What is your favorite book to recommend on the craft of writing? Why this book?

John Gardner’s On Becoming a Novelist answers many of the questions a budding writer can have—I first read it college when I suspected I was headed in that direction. Years later, Michael Korda’s memoir Another Life about his time as a book editor dazzled me with the (then) publishing world’s multiple-martini life. But if I’m going to answer usefully here, the best books to study are the ones by the authors who move you the most and whose prose makes you jump. Devour their chapters, but also their sentences.

Bonus question: What’s your teaching vibe?

Writing and teaching are both about sharing and learning. I’ll tell you what I know, but I also look forward to learning what you know, too. There is no good writing without curiosity—and the desire to find out what comes next. That’s true both for the writer and reader.

Learn more about working with James:

You can learn more about James's upcoming 6-Week Zoom workshop, Creating a Sense of Place in Fiction, Memoir, and Nonfiction, and sign up if interested.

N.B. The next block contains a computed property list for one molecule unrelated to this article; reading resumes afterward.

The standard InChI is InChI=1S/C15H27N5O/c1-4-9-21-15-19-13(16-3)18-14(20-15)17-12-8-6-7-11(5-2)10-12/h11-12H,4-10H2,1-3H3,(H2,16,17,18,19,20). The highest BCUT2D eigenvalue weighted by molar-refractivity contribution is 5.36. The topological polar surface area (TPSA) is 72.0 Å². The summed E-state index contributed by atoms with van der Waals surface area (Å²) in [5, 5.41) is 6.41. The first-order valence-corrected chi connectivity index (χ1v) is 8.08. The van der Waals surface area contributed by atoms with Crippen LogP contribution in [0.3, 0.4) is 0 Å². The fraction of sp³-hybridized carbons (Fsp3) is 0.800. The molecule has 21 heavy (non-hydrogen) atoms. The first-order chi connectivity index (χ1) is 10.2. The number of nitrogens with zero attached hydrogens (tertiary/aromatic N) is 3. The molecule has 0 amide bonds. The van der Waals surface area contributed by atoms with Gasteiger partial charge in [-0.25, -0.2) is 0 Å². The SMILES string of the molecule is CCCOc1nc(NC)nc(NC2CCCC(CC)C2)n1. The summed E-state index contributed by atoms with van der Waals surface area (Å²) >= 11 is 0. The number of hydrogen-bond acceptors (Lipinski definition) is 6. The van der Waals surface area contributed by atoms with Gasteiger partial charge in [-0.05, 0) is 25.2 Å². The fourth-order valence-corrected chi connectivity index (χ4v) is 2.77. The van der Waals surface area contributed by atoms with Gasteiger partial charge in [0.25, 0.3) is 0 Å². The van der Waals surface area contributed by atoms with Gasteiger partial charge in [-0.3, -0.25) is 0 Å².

Instructor James Sturz is the author of the novels UNDERJUNGLE, set entirely underwater, and SASSO, set in the cave homes of Basilicata, Italy. His magazine and newspaper articles have run in more than 90 publications in the U.S. and abroad, including in The New York Times and The New York Times Magazine, The Wall Street Journal, The Atlantic, The New Republic, Outside, Men’s Journal, National Geographic Adventure, New York Magazine, Travel + Leisure, Playboy, Afar, Saveur, Organic Spa, and Yoga Journal, among many others. Sturz's work has been published in 18 countries, translated into nine languages, and been anthologized in ITALY: THE BEST TRAVEL WRITING FROM THE NEW YORK TIMES and BEST FOOD WRITING 2007, among others.